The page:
I’m sure that those of you reading this have a variety of opinions about the “cloud”. Actually, I’d guess that many of us have different definitions of what the cloud actually means. That’s fine, since it’s really an amorphous, marketing term that encompasses quite a bit of different technologies, services, and products from many different companies. Some of you might use the cloud, and if you do, then perhaps this will ring true to you.
I was reading Dr. Greg Low’s blog, and he asked the question in a post about what a managed service was. In this case, Dr. Low was looking to host his blog on some service, and apparently the definition of a managed service varied from provider to provider. His first provider didn’t tell him that backups were being run, with each file being counted against the space that he’d contracted for. When he asked for them to be deleted, he was told it would take a day or two as there wasn’t anyone to provide the service.
He continues looking at how other providers define service, which does vary, but the interesting thing to me is that many of these companies aren’t really providing management of systems. They’re selling you a product, which has some capabilities, but they aren’t really managing anything. At least, that is my impression. I know if someone asked me to manage a system, I’d expect to deliver some level of service that would be useful for the client.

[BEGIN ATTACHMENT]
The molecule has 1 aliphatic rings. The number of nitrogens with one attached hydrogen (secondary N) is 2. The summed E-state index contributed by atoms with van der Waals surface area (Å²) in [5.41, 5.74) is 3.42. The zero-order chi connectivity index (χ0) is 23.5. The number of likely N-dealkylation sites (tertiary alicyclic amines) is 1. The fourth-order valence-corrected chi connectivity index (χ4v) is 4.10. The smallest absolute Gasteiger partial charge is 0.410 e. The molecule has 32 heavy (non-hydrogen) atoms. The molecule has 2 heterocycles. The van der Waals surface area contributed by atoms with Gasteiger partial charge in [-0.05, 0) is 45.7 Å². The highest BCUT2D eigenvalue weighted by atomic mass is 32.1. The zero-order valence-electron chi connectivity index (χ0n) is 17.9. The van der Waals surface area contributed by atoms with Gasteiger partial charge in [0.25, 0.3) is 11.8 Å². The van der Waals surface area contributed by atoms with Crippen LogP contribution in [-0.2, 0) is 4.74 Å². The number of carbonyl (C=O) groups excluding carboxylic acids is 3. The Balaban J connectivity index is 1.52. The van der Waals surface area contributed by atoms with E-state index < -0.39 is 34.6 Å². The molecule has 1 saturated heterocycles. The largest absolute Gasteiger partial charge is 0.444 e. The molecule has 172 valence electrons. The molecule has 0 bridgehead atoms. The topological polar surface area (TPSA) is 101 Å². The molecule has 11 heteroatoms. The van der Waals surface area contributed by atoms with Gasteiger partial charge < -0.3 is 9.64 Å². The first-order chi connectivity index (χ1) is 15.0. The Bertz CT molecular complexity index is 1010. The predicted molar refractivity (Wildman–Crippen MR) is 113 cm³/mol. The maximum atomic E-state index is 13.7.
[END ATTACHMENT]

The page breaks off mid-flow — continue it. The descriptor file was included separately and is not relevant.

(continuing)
In the cloud, it’s really a wild west version of computing, where companies want to sell you some service, often touting various management aspects, but they may not necessarily provide the level of service you expect. Cloud vendors, even worse than other computing vendors I’ve dealt with, want to work at scale, and they want to standardize how things work as much as possible. They don’t want to engage in person to person communications if possible. I learned this lesson with Google and their products, few of which had any way for a user to contact a help desk.
Apart from that, what I’ve seen too often in the cloud is that a company wants to offer some service or capability, but they don’t often have the tooling available for end users. This is especially true for new services, where it seems the purchase process works flawlessly, but the configuration or cancellation process doesn’t work, or might not even exist.
The one piece of advice I’d pass on from my cloud experiences is that anyone using services needs to reconcile their bills regularly. We can add resources easily, but removing them is hard, and often a customer service person promising removal doesn’t follow through. I’ve had people in the support centers not even be sure of what resource I was referring to when requesting removal or credit. It’s a frustratrating experience that has led me to adopt another habit. I grow resources very slowly, ensuring that I know what the billing is and that I really need the service. That seems like the opposite of what the “cloud” is supposed to offer.